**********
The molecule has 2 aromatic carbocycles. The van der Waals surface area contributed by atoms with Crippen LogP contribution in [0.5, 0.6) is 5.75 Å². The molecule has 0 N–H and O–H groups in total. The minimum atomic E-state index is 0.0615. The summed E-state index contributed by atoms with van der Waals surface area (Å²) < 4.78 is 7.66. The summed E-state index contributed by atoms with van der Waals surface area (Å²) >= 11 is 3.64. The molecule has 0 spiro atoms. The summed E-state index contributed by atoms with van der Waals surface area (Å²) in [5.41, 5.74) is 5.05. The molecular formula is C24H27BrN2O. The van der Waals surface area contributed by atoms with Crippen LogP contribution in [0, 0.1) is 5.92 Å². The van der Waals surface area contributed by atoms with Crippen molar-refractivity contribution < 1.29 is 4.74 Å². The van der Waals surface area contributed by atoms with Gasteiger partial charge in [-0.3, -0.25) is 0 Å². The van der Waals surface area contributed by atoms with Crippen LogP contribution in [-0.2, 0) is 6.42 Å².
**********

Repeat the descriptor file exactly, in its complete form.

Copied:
The molecule has 2 aromatic carbocycles. The van der Waals surface area contributed by atoms with Crippen LogP contribution in [0.5, 0.6) is 5.75 Å². The molecule has 0 N–H and O–H groups in total. The minimum atomic E-state index is 0.0615. The summed E-state index contributed by atoms with van der Waals surface area (Å²) < 4.78 is 7.66. The summed E-state index contributed by atoms with van der Waals surface area (Å²) >= 11 is 3.64. The molecule has 0 spiro atoms. The summed E-state index contributed by atoms with van der Waals surface area (Å²) in [5.41, 5.74) is 5.05. The molecular formula is C24H27BrN2O. The van der Waals surface area contributed by atoms with Crippen LogP contribution in [0, 0.1) is 5.92 Å². The van der Waals surface area contributed by atoms with Crippen molar-refractivity contribution < 1.29 is 4.74 Å². The van der Waals surface area contributed by atoms with Gasteiger partial charge in [-0.3, -0.25) is 0 Å². The van der Waals surface area contributed by atoms with Crippen LogP contribution in [-0.2, 0) is 6.42 Å².